Will Bailey - Having written speeches for Bartlet and felt under appreciated, he finds himself targeted by the new Vice President for a far better job. When friction with Toby comes to a head, Will leaves the Bartlet White House to work across the street as the Vice President's Chief of Staff where he finds himself grooming a loser for the Presidency,

Donna Moss - Feeling neglected in her post as Josh's assistant, Donna seeks to grow, a move that puts her on a mission to Gaza and in harm's way,

Toby Ziegler - Now a father of twins with his ex-wife, Toby finds himself at a crossroads. He writes an amazing State of the Union, works to solve the Social Security crisis and finds himself devoted toward the message of what the Administration legacy will be,

Leo McGarry - Strained while working under Walken and negotiating the two White Houses, Leo soon finds himself more at odds with Bartlet when Jed seeks to do more ambitious things. Soon, Leo finds himself barely controlling the staff and confused about what his place in the Administration is,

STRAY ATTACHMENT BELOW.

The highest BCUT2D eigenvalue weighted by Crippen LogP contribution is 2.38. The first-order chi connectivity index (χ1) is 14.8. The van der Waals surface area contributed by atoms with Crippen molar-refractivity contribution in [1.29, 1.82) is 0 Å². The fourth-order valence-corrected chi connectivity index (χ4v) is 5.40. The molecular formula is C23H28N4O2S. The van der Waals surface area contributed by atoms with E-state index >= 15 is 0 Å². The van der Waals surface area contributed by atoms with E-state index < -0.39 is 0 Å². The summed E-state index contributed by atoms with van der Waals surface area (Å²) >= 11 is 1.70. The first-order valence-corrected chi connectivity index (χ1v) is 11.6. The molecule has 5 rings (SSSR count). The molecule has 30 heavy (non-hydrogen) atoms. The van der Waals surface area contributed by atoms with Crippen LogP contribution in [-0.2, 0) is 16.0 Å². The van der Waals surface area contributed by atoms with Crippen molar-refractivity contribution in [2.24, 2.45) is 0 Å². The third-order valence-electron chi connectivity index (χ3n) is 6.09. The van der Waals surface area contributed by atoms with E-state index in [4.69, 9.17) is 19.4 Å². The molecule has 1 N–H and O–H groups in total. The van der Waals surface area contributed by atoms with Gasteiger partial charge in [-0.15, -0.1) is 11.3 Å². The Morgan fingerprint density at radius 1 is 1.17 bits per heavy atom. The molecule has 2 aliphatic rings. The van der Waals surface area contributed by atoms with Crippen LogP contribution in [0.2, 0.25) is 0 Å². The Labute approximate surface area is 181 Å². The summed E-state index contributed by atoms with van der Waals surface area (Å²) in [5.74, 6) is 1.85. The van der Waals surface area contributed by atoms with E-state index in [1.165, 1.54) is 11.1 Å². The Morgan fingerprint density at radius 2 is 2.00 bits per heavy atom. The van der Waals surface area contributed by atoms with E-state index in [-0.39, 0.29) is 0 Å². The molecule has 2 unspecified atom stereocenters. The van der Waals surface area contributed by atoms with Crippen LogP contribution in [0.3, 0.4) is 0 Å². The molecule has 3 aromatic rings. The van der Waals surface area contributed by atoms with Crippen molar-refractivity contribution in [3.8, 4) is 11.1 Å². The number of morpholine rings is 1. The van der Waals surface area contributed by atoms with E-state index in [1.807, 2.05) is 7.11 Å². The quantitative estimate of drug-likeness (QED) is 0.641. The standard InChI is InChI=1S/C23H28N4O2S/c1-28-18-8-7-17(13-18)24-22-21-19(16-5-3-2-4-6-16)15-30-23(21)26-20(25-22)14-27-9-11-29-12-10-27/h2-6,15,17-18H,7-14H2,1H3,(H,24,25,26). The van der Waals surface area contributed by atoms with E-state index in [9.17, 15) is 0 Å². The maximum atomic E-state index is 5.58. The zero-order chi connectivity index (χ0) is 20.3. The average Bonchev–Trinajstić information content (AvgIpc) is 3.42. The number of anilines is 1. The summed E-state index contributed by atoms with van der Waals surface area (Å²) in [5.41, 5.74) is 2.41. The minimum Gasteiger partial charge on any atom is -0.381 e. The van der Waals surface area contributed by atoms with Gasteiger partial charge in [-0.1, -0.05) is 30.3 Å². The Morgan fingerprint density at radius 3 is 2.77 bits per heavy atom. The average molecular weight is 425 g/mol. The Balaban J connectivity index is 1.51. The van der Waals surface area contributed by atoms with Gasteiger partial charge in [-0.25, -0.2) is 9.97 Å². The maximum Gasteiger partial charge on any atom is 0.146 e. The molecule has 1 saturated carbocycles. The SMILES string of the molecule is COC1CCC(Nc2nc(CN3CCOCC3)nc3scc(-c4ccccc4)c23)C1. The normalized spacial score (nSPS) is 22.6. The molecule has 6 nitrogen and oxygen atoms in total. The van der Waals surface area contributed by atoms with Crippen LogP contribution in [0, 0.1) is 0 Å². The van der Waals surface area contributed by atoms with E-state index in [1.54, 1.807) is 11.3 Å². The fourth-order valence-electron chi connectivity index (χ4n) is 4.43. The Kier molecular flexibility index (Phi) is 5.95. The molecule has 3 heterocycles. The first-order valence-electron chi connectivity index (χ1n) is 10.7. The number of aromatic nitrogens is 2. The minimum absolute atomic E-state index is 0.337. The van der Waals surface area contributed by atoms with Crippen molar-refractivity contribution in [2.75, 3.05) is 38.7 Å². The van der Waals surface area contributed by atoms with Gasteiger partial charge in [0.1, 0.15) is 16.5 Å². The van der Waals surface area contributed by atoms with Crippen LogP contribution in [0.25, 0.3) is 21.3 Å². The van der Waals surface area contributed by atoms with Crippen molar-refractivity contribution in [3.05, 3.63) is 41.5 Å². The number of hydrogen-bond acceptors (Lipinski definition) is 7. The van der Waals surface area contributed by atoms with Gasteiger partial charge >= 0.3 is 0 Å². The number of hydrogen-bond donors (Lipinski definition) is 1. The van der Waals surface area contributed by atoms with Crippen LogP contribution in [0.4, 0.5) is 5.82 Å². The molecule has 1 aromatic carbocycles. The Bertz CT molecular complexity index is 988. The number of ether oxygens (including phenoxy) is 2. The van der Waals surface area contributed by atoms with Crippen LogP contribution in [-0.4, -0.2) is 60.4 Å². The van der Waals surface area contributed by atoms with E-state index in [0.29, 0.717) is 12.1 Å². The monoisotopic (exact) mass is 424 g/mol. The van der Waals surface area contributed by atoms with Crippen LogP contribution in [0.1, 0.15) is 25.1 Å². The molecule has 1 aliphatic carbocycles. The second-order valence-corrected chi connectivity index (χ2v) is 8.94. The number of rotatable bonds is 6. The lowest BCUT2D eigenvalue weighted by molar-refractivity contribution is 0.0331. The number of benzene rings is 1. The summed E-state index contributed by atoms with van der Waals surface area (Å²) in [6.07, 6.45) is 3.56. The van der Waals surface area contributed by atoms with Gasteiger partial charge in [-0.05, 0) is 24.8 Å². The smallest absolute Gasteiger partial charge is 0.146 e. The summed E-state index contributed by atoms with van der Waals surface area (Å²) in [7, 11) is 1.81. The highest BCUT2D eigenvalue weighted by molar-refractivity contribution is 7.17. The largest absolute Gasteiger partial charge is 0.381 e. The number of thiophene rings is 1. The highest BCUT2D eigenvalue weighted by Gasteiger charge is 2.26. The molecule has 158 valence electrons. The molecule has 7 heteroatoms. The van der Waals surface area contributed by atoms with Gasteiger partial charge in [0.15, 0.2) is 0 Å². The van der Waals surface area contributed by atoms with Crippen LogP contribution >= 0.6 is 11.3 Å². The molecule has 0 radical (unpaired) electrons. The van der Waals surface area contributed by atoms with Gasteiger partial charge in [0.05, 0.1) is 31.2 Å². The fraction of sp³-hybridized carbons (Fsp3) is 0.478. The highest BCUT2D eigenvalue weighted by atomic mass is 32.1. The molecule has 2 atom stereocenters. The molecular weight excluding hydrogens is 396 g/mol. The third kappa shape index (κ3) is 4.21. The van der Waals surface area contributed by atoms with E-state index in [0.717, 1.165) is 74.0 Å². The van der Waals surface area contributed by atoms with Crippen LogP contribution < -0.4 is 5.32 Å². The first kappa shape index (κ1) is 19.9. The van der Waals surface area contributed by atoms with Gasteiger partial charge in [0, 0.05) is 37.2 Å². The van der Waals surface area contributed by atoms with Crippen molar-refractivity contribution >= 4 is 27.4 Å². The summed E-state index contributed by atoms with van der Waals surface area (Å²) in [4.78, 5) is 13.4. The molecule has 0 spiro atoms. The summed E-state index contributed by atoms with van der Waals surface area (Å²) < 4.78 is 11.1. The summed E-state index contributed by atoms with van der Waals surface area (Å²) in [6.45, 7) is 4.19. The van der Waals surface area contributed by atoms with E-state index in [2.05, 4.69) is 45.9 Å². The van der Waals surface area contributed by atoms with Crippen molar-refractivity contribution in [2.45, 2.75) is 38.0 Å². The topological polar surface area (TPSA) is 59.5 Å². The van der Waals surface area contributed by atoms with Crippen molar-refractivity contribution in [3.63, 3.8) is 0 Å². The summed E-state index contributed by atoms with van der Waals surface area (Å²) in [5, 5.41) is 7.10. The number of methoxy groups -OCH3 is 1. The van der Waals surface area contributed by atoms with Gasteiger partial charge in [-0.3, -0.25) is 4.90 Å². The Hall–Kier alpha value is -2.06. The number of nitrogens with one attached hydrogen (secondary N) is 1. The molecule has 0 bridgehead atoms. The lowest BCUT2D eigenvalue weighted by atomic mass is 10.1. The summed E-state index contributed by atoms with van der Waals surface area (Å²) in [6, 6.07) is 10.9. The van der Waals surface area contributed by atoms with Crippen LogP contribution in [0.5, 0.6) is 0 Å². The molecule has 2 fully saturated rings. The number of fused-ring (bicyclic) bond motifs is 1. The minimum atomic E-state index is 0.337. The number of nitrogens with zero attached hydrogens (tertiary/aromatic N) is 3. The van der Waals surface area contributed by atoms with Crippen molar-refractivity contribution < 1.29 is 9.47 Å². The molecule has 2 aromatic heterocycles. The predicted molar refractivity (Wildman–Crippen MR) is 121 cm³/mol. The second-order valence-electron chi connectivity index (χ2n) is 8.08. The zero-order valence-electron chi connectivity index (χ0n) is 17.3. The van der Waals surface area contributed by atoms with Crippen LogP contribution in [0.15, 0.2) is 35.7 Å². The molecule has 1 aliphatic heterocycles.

Josh Lyman - On edge about the Republican agenda when Walken takes the presidency, he is combative and distressed following Bartlet's return to power. Unfortunately, his wrangling skills cost him and the Democrats, leading Leo to have him sit out some of the tougher political moments,

and Jed Bartlet - As President of the United States, Bartlet returns to power with his family in shambles, dealing with the fallout of the assassination of the Qumari Defense Minister and the abduction, and his MS worsening. He tries to make direct help to people when Oklahoma is devastated by a tornado and through his policy initiatives. He regains some strength when he stands up to Haffley and when a Supreme Court opening comes up.

The fifth season caused a lot of anxiety for the fans of the show because two of the three creators/executive producers (Aaron Sorkin and Thomas Schlamme) left, but the series maintains much the same flavor, pace and emphasis on character development that it did before. Indeed, the season premiere seamlessly transfers the show from one creative staff to another without making it seem like a leap. Credit ought to go to executive producer John Wells for his role in maintaining the continuity. Wells appears on two of the three commentary tracks on the fifth season DVDs and they are informative at the very least (I can always do with more commentary tracks!).